Recent research shows an alarming trend among young Christians. A study done by the Barna Research Group revealed that there has been a significant decline in Bible reading among those in their twenties, specifically among those who call themselves Christians. David Kinnaman, Vice President of the Barna Research Group, pointed out that the twenty-somethings of today are one of the first groups to widely embrace postmodern philosophy. "Since the postmodern viewpoint emphasizes that an individual’s experience and personal insight are the prime sources of determining what’s important in life," Kinnaman said, "the decline in Bible usage is another sign that many twenty-somethings are trying to make sense of life without traditional sources of Christian input."

Noted philosopher Blaise Pascal said, "Not only do we know God by Jesus Christ alone, but we know ourselves only by Jesus Christ. We know life and death only through Jesus Christ. Apart from Jesus Christ, we do not know what is our life, nor our death, nor God, nor ourselves." As Christ followers, it’s not surprising that if we aren’t spending ourselves in pursuit of fellowship with our Creator, through His Word, we simply can’t know who we’ve been created to be. How can we claim to follow Christ, when we’re not meditating on the life-giving words he’s spoken to us?

Contrary to the message of the many self help books selling off of bookstore shelves, we simply cannot think ourselves into a right place. We were created to be loved by our creator and can only truly become who we were created to be through God himself. We need to allow the truth of God’s Word, through his Spirit and through prayer to recalibrate our thought processes to counter the mistruths and sometimes deeply held destructive beliefs regarding our value. Seeking God to find ourselves, we find that God is faithful to help us, and will give us the ability to confidently stand secure in our rightful identity in Christ.  Only then do we understand who we are before God.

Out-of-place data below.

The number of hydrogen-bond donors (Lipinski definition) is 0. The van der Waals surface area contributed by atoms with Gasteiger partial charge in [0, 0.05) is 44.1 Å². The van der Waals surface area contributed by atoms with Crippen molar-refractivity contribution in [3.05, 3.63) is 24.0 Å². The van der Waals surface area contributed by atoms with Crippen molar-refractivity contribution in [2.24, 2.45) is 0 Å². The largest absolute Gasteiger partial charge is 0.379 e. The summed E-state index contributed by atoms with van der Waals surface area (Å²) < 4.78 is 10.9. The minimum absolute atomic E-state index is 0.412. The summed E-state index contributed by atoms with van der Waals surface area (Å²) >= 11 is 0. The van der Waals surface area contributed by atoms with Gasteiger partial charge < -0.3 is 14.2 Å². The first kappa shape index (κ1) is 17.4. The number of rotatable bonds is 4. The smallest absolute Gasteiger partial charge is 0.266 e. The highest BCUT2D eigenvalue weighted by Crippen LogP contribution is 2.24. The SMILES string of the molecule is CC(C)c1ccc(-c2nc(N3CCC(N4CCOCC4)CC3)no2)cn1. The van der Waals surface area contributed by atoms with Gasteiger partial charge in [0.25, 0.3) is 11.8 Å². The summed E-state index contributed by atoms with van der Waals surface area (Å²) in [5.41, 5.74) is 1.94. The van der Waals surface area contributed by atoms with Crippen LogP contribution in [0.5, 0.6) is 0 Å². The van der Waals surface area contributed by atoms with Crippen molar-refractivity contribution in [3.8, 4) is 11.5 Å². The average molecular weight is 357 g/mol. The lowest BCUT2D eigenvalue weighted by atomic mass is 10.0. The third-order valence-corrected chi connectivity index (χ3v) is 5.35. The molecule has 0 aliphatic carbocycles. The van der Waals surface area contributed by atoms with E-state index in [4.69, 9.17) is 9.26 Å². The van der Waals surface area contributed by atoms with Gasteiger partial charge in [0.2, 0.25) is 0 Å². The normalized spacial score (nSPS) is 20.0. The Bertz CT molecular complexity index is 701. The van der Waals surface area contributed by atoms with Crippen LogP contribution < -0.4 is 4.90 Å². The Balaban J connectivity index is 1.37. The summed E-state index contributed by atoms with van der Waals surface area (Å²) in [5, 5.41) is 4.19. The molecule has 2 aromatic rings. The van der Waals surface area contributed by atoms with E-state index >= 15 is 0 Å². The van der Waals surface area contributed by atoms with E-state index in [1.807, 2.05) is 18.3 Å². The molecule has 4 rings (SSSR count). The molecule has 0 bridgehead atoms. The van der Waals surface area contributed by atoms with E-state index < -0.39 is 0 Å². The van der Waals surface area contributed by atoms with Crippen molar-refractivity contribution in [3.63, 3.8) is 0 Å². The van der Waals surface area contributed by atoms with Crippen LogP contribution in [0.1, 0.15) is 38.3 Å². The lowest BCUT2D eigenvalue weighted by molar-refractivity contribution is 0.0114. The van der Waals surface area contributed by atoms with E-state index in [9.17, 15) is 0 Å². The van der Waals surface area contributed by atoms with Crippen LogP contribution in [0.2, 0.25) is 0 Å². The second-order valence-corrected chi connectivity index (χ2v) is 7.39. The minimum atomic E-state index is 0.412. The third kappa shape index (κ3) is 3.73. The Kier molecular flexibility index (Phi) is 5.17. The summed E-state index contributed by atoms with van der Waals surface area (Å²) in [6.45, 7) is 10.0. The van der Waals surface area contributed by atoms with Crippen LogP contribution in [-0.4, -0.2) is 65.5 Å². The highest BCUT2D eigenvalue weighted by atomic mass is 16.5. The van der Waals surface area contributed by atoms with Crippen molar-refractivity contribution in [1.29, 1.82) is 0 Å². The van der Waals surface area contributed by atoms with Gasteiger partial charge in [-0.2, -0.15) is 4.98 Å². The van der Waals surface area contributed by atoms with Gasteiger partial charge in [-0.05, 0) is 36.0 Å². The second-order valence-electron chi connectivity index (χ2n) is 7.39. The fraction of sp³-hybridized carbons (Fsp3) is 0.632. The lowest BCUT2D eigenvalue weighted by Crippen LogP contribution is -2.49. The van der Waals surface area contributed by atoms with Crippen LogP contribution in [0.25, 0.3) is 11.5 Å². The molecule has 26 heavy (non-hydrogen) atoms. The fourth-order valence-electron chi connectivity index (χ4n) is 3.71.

What does God say about who we are in Christ? God speaks of his children lovingly as his Beloved, chosen for his good pleasure; the apple of his eye; and heirs to his kingdom. We are more than conquerors in him; with a royal heritage; we are a royal priesthood; and when he looks upon us he sees the pure, unblemished, beautiful bride of Christ. Since we are loved so lavishly and esteemed so highly by our heavenly father, let’s live like the beloved children that we are, confident in the knowledge that we are priceless to the One that matters most.

Angela M. Shupe is a freelance writer currently residing in Michigan with her husband and two children.